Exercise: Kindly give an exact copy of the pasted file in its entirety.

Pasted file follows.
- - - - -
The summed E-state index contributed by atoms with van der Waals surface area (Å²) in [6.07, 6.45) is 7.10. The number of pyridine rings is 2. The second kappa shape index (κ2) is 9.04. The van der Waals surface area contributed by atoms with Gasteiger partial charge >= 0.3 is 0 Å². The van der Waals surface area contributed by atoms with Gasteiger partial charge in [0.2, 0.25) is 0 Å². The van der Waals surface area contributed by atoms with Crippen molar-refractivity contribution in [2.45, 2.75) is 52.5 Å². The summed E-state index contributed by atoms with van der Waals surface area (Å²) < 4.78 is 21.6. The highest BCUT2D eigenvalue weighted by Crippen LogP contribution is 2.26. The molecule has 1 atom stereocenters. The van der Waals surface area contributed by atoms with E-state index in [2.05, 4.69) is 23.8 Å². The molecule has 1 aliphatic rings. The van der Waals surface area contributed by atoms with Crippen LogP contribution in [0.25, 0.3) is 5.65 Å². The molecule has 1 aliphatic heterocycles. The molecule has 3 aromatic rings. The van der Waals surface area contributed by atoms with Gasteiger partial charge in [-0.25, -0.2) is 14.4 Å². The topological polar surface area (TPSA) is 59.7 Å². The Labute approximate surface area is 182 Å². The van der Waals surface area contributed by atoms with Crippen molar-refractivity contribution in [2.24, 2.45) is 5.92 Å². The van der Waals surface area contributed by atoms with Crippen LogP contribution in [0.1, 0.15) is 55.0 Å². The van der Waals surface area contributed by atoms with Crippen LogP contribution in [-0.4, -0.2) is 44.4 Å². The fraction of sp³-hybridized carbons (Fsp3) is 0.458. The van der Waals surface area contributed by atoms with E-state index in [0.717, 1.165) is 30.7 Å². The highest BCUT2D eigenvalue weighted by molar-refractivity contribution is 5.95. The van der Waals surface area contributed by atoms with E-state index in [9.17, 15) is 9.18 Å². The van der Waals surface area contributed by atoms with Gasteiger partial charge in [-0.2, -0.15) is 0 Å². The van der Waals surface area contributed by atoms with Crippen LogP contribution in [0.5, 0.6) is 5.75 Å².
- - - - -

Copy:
The summed E-state index contributed by atoms with van der Waals surface area (Å²) in [6.07, 6.45) is 7.10. The number of pyridine rings is 2. The second kappa shape index (κ2) is 9.04. The van der Waals surface area contributed by atoms with Gasteiger partial charge >= 0.3 is 0 Å². The van der Waals surface area contributed by atoms with Gasteiger partial charge in [0.2, 0.25) is 0 Å². The van der Waals surface area contributed by atoms with Crippen molar-refractivity contribution in [2.45, 2.75) is 52.5 Å². The summed E-state index contributed by atoms with van der Waals surface area (Å²) < 4.78 is 21.6. The highest BCUT2D eigenvalue weighted by Crippen LogP contribution is 2.26. The molecule has 1 atom stereocenters. The van der Waals surface area contributed by atoms with E-state index in [2.05, 4.69) is 23.8 Å². The molecule has 1 aliphatic rings. The van der Waals surface area contributed by atoms with Crippen LogP contribution in [0.25, 0.3) is 5.65 Å². The molecule has 1 aliphatic heterocycles. The molecule has 3 aromatic rings. The van der Waals surface area contributed by atoms with Gasteiger partial charge in [-0.25, -0.2) is 14.4 Å². The topological polar surface area (TPSA) is 59.7 Å². The Labute approximate surface area is 182 Å². The van der Waals surface area contributed by atoms with Crippen molar-refractivity contribution in [2.24, 2.45) is 5.92 Å². The van der Waals surface area contributed by atoms with Crippen LogP contribution in [0.1, 0.15) is 55.0 Å². The van der Waals surface area contributed by atoms with Crippen LogP contribution in [-0.4, -0.2) is 44.4 Å². The fraction of sp³-hybridized carbons (Fsp3) is 0.458. The van der Waals surface area contributed by atoms with E-state index in [0.717, 1.165) is 30.7 Å². The highest BCUT2D eigenvalue weighted by molar-refractivity contribution is 5.95. The van der Waals surface area contributed by atoms with E-state index in [9.17, 15) is 9.18 Å². The van der Waals surface area contributed by atoms with Gasteiger partial charge in [-0.2, -0.15) is 0 Å². The van der Waals surface area contributed by atoms with Crippen LogP contribution in [0.5, 0.6) is 5.75 Å².